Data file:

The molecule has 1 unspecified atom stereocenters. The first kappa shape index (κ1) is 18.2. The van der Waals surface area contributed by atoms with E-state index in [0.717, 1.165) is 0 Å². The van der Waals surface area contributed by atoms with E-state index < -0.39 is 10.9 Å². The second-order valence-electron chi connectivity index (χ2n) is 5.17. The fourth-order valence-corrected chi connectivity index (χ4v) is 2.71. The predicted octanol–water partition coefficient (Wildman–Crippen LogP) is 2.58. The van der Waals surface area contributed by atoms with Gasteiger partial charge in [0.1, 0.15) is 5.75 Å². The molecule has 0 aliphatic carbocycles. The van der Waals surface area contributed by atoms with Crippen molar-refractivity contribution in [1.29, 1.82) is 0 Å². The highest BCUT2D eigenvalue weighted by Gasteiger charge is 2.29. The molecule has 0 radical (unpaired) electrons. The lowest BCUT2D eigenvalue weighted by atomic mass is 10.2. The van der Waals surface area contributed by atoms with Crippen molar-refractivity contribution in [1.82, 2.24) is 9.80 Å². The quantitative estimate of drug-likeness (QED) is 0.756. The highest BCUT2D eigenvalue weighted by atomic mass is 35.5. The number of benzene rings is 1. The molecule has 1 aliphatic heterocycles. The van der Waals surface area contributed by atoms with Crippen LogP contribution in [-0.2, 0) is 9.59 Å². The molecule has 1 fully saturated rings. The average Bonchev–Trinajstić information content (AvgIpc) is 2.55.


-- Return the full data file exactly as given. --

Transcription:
The molecule has 1 unspecified atom stereocenters. The first kappa shape index (κ1) is 18.2. The van der Waals surface area contributed by atoms with E-state index in [0.717, 1.165) is 0 Å². The van der Waals surface area contributed by atoms with E-state index < -0.39 is 10.9 Å². The second-order valence-electron chi connectivity index (χ2n) is 5.17. The fourth-order valence-corrected chi connectivity index (χ4v) is 2.71. The predicted octanol–water partition coefficient (Wildman–Crippen LogP) is 2.58. The van der Waals surface area contributed by atoms with Gasteiger partial charge in [0.1, 0.15) is 5.75 Å². The molecule has 0 aliphatic carbocycles. The van der Waals surface area contributed by atoms with Crippen molar-refractivity contribution in [1.29, 1.82) is 0 Å². The highest BCUT2D eigenvalue weighted by Gasteiger charge is 2.29. The molecule has 0 radical (unpaired) electrons. The lowest BCUT2D eigenvalue weighted by atomic mass is 10.2. The van der Waals surface area contributed by atoms with Crippen molar-refractivity contribution in [1.82, 2.24) is 9.80 Å². The quantitative estimate of drug-likeness (QED) is 0.756. The highest BCUT2D eigenvalue weighted by atomic mass is 35.5. The number of benzene rings is 1. The molecule has 1 aliphatic heterocycles. The van der Waals surface area contributed by atoms with Crippen LogP contribution in [-0.2, 0) is 9.59 Å². The molecule has 1 fully saturated rings. The average Bonchev–Trinajstić information content (AvgIpc) is 2.55.